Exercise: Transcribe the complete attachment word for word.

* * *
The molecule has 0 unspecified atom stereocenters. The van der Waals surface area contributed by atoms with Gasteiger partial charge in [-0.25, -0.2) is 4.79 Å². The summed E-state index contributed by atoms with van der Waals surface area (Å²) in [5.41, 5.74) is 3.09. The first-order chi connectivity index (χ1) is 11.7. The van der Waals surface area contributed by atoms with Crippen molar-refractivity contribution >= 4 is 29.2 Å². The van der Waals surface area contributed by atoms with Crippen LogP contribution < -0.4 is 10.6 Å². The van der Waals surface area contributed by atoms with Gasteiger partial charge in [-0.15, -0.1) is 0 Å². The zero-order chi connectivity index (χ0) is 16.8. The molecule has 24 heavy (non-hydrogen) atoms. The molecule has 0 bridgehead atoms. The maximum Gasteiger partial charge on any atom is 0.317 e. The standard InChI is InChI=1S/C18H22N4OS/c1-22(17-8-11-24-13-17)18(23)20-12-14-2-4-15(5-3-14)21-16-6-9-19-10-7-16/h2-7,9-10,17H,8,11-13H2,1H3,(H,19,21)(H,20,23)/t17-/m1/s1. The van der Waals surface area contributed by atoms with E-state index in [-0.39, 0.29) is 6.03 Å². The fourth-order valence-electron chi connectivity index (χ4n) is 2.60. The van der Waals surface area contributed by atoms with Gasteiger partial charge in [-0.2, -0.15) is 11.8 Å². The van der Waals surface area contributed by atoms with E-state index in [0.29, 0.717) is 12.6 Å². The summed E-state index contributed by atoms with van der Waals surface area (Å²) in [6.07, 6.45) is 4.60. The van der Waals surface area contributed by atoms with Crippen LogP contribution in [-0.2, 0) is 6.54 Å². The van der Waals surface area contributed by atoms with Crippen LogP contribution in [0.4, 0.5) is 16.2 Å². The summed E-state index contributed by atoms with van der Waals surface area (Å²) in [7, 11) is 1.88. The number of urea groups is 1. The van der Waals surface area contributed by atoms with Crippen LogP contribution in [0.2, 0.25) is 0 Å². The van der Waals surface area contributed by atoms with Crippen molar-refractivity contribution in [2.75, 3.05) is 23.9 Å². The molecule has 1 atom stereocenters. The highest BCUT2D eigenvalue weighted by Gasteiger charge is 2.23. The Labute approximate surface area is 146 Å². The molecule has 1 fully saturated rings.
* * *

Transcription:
The molecule has 0 unspecified atom stereocenters. The van der Waals surface area contributed by atoms with Gasteiger partial charge in [-0.25, -0.2) is 4.79 Å². The summed E-state index contributed by atoms with van der Waals surface area (Å²) in [5.41, 5.74) is 3.09. The first-order chi connectivity index (χ1) is 11.7. The van der Waals surface area contributed by atoms with Crippen molar-refractivity contribution >= 4 is 29.2 Å². The van der Waals surface area contributed by atoms with Crippen LogP contribution < -0.4 is 10.6 Å². The van der Waals surface area contributed by atoms with Gasteiger partial charge in [-0.15, -0.1) is 0 Å². The zero-order chi connectivity index (χ0) is 16.8. The molecule has 24 heavy (non-hydrogen) atoms. The molecule has 0 bridgehead atoms. The maximum Gasteiger partial charge on any atom is 0.317 e. The standard InChI is InChI=1S/C18H22N4OS/c1-22(17-8-11-24-13-17)18(23)20-12-14-2-4-15(5-3-14)21-16-6-9-19-10-7-16/h2-7,9-10,17H,8,11-13H2,1H3,(H,19,21)(H,20,23)/t17-/m1/s1. The van der Waals surface area contributed by atoms with E-state index in [-0.39, 0.29) is 6.03 Å². The fourth-order valence-electron chi connectivity index (χ4n) is 2.60. The van der Waals surface area contributed by atoms with Gasteiger partial charge in [-0.2, -0.15) is 11.8 Å². The van der Waals surface area contributed by atoms with E-state index in [0.29, 0.717) is 12.6 Å². The summed E-state index contributed by atoms with van der Waals surface area (Å²) in [6.07, 6.45) is 4.60. The van der Waals surface area contributed by atoms with Crippen LogP contribution in [-0.2, 0) is 6.54 Å². The van der Waals surface area contributed by atoms with Crippen LogP contribution in [0.4, 0.5) is 16.2 Å². The summed E-state index contributed by atoms with van der Waals surface area (Å²) in [7, 11) is 1.88. The number of urea groups is 1. The van der Waals surface area contributed by atoms with Crippen LogP contribution in [0.2, 0.25) is 0 Å². The van der Waals surface area contributed by atoms with Crippen molar-refractivity contribution in [2.75, 3.05) is 23.9 Å². The molecule has 1 atom stereocenters. The highest BCUT2D eigenvalue weighted by Gasteiger charge is 2.23. The Labute approximate surface area is 146 Å². The molecule has 1 fully saturated rings.